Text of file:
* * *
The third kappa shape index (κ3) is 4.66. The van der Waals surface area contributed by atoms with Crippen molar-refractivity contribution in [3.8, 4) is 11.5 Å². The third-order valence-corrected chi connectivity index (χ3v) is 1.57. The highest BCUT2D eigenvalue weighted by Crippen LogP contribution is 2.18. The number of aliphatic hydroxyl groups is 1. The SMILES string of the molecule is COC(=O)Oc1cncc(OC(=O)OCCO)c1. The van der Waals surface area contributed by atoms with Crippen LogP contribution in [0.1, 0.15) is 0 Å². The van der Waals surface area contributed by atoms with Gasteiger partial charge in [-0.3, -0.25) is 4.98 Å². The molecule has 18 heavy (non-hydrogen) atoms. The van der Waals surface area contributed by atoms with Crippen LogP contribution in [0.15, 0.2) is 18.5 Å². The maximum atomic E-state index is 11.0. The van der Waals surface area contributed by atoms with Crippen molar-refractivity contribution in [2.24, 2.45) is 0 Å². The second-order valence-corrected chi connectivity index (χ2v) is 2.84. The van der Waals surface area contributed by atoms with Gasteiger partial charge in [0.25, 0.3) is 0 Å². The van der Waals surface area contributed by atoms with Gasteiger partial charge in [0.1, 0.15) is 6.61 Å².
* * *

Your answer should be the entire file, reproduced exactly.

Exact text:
The third kappa shape index (κ3) is 4.66. The van der Waals surface area contributed by atoms with Crippen molar-refractivity contribution in [3.8, 4) is 11.5 Å². The third-order valence-corrected chi connectivity index (χ3v) is 1.57. The highest BCUT2D eigenvalue weighted by Crippen LogP contribution is 2.18. The number of aliphatic hydroxyl groups is 1. The SMILES string of the molecule is COC(=O)Oc1cncc(OC(=O)OCCO)c1. The van der Waals surface area contributed by atoms with Crippen LogP contribution in [0.1, 0.15) is 0 Å². The van der Waals surface area contributed by atoms with Gasteiger partial charge in [-0.3, -0.25) is 4.98 Å². The molecule has 18 heavy (non-hydrogen) atoms. The van der Waals surface area contributed by atoms with Crippen LogP contribution in [0.15, 0.2) is 18.5 Å². The maximum atomic E-state index is 11.0. The van der Waals surface area contributed by atoms with Crippen molar-refractivity contribution in [2.24, 2.45) is 0 Å². The second-order valence-corrected chi connectivity index (χ2v) is 2.84. The van der Waals surface area contributed by atoms with Gasteiger partial charge in [0.25, 0.3) is 0 Å². The van der Waals surface area contributed by atoms with Gasteiger partial charge in [0.1, 0.15) is 6.61 Å².